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Tutorial blog Long Exposure Photography by Jhuma Datta.

04 Feb Admin

Landscape photography is a genre where long exposure photography can be very interesting  because what you see with your naked eyes isn’t necessarily what your camera captures. It is fascinating and is one of the best ways to unleash your creativity and shoot awe-inspiring landscape images. Since you can capture moving elements in an attractive visual  compositions either during daytime with the use of filters or else during the night with or without the use of filters, with the deliberate intent to create an effect on any moving elements that is typical for long exposure photographs. Effects like blurred skies with streaks of clouds, smoothed out water like if it is frozen, blurred ghost like people, star trails, moon trails and light trails, using an exposure time that is deliberately prolonged to achieve this effect. It’s not the duration of the exposure that qualifies it as a long exposure photograph, but the intention of capturing moving objects with longer exposure times than necessary that makes it a long exposure photograph. To me long exposure means  “visualizing the invisible” and creating a mysterious surreal atmosphere. An extended exposure can reveal to the eye what was visible to the mind’s eye only.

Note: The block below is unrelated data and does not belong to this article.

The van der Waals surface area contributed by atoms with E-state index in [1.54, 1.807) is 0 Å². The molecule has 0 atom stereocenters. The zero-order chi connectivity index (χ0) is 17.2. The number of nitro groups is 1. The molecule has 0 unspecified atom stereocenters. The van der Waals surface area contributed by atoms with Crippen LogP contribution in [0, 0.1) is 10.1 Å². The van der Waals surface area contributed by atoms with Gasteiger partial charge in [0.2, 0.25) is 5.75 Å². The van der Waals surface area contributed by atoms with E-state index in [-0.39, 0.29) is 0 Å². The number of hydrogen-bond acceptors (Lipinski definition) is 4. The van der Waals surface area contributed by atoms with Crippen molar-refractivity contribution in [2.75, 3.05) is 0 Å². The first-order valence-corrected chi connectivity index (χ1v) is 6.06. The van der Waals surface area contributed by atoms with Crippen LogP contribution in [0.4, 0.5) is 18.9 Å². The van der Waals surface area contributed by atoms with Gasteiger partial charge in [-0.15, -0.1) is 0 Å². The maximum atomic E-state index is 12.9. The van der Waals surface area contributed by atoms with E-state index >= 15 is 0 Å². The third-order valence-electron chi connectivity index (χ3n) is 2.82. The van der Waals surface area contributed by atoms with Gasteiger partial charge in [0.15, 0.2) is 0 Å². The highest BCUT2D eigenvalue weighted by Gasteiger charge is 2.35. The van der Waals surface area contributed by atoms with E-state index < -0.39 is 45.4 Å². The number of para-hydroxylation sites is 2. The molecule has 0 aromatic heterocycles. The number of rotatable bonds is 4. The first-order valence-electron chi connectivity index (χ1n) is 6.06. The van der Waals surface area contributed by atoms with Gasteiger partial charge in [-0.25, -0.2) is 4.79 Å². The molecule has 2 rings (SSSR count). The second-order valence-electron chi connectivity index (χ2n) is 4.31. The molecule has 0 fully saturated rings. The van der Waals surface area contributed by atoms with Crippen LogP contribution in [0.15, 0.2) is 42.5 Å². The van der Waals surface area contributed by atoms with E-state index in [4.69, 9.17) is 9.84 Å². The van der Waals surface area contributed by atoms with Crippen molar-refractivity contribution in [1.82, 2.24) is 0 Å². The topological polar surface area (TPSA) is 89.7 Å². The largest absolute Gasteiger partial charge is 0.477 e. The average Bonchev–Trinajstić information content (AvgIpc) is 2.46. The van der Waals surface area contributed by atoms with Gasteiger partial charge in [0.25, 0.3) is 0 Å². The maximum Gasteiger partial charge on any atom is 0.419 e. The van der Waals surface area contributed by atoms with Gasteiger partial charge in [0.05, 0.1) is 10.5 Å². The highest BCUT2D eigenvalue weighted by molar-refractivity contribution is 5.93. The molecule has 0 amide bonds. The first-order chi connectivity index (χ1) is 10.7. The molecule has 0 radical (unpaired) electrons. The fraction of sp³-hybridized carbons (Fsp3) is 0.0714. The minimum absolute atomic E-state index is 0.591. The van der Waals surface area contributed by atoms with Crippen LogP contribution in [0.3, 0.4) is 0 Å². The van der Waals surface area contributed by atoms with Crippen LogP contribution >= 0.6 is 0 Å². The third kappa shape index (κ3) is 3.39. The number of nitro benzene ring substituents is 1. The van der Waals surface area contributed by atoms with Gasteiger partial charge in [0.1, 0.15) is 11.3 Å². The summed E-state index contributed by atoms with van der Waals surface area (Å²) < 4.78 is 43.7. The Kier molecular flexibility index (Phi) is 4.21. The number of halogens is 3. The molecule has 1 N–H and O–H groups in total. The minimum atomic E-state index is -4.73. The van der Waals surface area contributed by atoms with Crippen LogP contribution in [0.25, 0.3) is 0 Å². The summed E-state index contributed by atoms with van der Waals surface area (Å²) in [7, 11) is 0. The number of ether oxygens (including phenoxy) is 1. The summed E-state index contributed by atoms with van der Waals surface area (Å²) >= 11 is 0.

That’s why I love long exposure photography. I want to reveal what my mind’s eye sees. The ideal shutter speed for long exposures varies depending on the scenes and the permeability of the ND filter used. So you have to determine it on-site using test pictures. One value that you should not underestimate is the aperture. Don’t dive unthinkingly into high f-numbers like f/22. With a high f-stop you encounter strong light refraction. So lean towards values in the f/4–16 range instead. Keep the ISO between 100-400  to eliminate noise. Make sure your focus is correct before placing ND filter in front of your camera or you might struggle to focus. In any case, once your focus is correct, make sure you switch your focus from Auto to Manual mode, and don’t change it for the rest of the shooting. Use quality filters if you don’t want to see awful colour cast.

Equipment for long exposure photography :
A camera with bulb mode.
A sturdy tripod
No specific lenses.
A Nd filter 6-10 stops
A cable release

To wrap up this Long Exposure Landscape Photography guide, I just want to encourage you to go out and shoot.

Happy Shooting!!